Whenever I turn the pages of my wall calendar to December, I look at the word itself ― DECEMBER ― and my heart fills with joy. And admittedly a little dread. Joy, because my husband and son have birthdays a week apart, it’s holiday time, I love everything Christmas (including music) and I enjoy celebrating Hanukkah and lighting our menorah. Dread, because it’s a chaotic time, and when you live with multiple sclerosis, a frantic schedule can sometimes spell disaster.
Over the years, I’ve learned to go easy on myself this month. Instead of needing to do everything perfectly, I accept that I can’t do it all. No one can, unless you live in a Hallmark Channel movie.
Here are some tips to help make your December merry and bright:
Be reasonable: No matter what your symptoms are, be honest about what you can or can’t do within your abilities. The greatest gift for YOU can’t be found online or in a store. It’s the gift of health. Tell yourself ― you can even make it into a mantra ― that you’re doing the best you can, you can do this (fill in the blank) but not this (fill in the blank) and stick to your mantra.
For example, I used to make dinner for our immediate family of 16 for Hanukkah. No more. If we light candles, it’s the three of us. I had to admit that my body can no longer do what it used to do. It’s simply too exhausting.
Buy online: There’s no shame in using the internet to purchase gifts instead of heading to the mall. Buying online is our new best friend. Shop early if someone lives far away. You can have gifts wrapped and sent with a card, or if someone lives nearby, presents can be shipped to you with a gift box and receipt. (I recycle gift boxes and wrapping paper, which saves me a few bucks. I saw Land’s End was charging $7 for a box!)
Watch your diet: December doesn’t come with a free pass to unhealthy eating. It’s hard not to load up during holiday parties, but calories, cholesterol, salt and fat still count during any festivities. Eat a snack before heading out to curb your appetite. Bring along healthy snacks of nuts and raisins. If you must have something irresistible, take a small bite or two for a taste. Whenever I overindulge, I feel sick and bloated the next day. I keep that in mind when I feel an overwhelming urge to eat cake or cookies. Remember, you don’t want to risk MS (or other) repercussions by eating an unhealthy diet.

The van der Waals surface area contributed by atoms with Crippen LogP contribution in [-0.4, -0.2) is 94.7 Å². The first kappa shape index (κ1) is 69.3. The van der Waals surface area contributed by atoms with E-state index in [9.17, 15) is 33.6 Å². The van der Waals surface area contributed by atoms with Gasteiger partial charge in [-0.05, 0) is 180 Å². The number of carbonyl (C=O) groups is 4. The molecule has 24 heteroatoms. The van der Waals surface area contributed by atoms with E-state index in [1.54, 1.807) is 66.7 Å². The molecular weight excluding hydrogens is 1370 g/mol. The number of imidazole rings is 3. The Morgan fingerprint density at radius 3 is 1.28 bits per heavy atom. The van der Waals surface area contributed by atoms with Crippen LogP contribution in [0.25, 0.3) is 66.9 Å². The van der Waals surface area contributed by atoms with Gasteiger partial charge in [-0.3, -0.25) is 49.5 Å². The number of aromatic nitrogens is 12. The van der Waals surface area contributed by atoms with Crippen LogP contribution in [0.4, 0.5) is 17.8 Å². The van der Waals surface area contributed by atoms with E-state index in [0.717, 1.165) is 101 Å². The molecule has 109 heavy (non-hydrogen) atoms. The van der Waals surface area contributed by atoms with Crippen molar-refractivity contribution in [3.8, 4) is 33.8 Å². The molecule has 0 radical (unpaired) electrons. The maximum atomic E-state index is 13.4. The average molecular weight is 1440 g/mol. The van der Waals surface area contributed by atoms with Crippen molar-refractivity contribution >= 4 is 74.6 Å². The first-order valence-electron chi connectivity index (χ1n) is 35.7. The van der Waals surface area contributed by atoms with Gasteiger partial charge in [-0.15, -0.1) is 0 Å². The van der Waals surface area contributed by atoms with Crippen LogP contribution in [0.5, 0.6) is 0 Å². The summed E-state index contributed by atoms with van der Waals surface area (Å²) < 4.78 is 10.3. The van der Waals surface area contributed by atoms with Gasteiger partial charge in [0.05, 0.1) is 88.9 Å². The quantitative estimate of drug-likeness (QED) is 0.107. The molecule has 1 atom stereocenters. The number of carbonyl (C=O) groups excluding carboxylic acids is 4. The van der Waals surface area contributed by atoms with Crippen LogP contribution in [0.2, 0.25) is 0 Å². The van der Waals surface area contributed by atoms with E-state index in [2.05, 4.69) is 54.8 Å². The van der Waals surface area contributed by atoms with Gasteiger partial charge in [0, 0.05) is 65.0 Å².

Exercise: It’s important to maintain a regular exercise routine, particularly in a month of holiday parties. It has been shown that gaining just 1 percent of body weight can have serious implications. So keep it up! Any exercise at all is better than none. Plus, it can help you fight food cravings.
Communicate: Let others know about your abilities and what you’re able and unable to do in December. There’s no shame in using your voice to let others know you’d like to see them during the holidays but are unable to entertain. The focus of any celebration is spending time with loved ones. That is a gift in itself. It was hard for me, for a very long time, to admit I could no longer entertain. It was nice to know my loved ones understood and took over for me. That was also a gift.
Protect your health: Despite a busy schedule, continue to take your medications as directed by your physician. If you think you might forget, set reminders. Find a phone app to help, such as Medisafe or Med Minder. Set alerts on your cellphone. Use Post-It notes and leave them in conspicuous places. Write them on a wall calendar. Keep up with doctor appointments and set reminders for them as well.
I wish you a Merry Christmas, Happy Hanukkah, Happy Kwanzaa and Happy December!
Note: Multiple Sclerosis News Today is strictly a news and information website about the disease. It does not provide medical advice, diagnosis, or treatment. This content is not intended to be a substitute for professional medical advice, diagnosis, or treatment. Always seek the advice of your physician or other qualified health provider with any questions you may have regarding a medical condition. Never disregard professional medical advice or delay in seeking it because of something you have read on this website. The opinions expressed in this column are not those of Multiple Sclerosis News Today or its parent company, BioNews Services, and are intended to spark discussion about issues pertaining to multiple sclerosis.